Back to Blog

How Two Factor Authentication Shields Your Company's Most Vital Information


Most of us are familiar with the steps involved in setting up a new online account, whether for email, shopping, or other purposes. It usually requires the selection of a unique username as well as a password. In some instances, the password must meet certain criteria, such as a specified character length as well as the inclusion of uppercase and lowercase letters, numbers, and a special symbol. In general, people are advised not to select passwords based on their names, pets’ names, or other personal information that would be fairly easy for others to figure out. For professional accounts, in particular, it is heavily frowned upon to select a password with personal meaning. However, despite a company’s request that its employees create passwords that will not be compromised easily, personally relevant words are almost always the type of passwords that people choose.

As a result, companies must figure out other ways to address this potential security lapse. There are some online services that require an additional layer of security by including two-factor authentication. For example, for a virtual data room that is intended to house important and confidential company documents to ensure data security, utilizing two-factor authentication makes it more difficult for the wrong individuals to inappropriately access the information stored there. Some people may already have accounts with two-factor authentication and not even realize it. And, for those who do not quite know what it is, here is the what, why, and how of two-factor authentication:

What is it?

First of all, a factor is similar to a password in that it is a piece of information. However, unlike a password, a factor may be a word, a numerical code, or even a concrete piece of equipment, such as a key card that can be swiped. Thus, while a password is a piece of information that a user readily types into the appropriate box from memory, a factor may be a second piece of information that the user has to enter, it may be a concrete item that the user must furnish when directed to do so, or it may be a piece of information that is sent to the user via a text message, for example, and the user has a limited amount of time to retrieve and enter it into the appropriate box.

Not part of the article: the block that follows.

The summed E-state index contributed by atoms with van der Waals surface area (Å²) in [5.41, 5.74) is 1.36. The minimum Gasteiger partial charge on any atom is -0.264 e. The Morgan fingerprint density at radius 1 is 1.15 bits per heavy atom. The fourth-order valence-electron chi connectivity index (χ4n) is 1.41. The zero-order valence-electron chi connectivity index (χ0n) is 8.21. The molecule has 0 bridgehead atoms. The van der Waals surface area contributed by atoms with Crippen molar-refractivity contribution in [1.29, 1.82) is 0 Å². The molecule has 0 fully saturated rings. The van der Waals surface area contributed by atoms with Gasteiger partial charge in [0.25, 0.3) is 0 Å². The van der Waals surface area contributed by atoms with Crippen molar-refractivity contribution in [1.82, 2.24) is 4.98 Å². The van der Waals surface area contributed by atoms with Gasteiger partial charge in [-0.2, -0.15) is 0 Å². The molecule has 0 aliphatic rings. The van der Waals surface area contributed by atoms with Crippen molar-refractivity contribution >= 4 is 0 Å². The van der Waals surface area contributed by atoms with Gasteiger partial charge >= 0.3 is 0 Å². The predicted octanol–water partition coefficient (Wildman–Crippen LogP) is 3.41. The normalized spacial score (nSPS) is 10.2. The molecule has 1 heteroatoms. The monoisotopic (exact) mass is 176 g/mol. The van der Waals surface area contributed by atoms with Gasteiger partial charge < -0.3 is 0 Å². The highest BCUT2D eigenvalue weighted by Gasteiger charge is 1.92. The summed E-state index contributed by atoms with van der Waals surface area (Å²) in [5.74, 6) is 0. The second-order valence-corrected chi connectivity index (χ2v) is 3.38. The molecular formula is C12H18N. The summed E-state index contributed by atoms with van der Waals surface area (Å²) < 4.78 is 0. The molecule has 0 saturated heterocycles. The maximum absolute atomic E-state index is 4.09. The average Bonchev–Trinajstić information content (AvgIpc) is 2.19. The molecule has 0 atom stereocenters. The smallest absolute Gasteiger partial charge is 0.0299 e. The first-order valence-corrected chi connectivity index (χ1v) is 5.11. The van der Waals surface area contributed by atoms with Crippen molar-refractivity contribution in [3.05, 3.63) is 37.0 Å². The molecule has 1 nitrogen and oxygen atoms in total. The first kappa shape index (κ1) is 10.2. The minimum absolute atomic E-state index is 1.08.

Why is it important?

This may just seem like an unnecessary extra step and not all that different from creating a solid password. But, by adding this second layer of security, it becomes far more difficult for an account to be compromised. For example, by linking an account to an individual’s mobile phone, it is incredibly unlikely for someone else to access an account by trying to guess the code that is generated when a login attempt is made. Plus, in the event that someone does try to enter the account, the holder of the mobile phone will see that code come through and can immediately reset the account to prevent further unwanted attempts.

How does it work?

For accounts that employ two-factor authentication, the users must create a username and password and then generally must be given the second factor. This may entail receiving a concrete item or it may involve the linking of the account to an email or mobile phone number so that upon each login attempt the user will receive a newly generated factor.

Thus, when signing into an account protected by two-factor authentication, users will be prompted to enter their username, followed by a password, and then enter the second authentication factor, text-generated code.

Ultimately, this is a much stronger method of protecting accounts that contain important information. 

Sign up for your free trial of SecureDocs.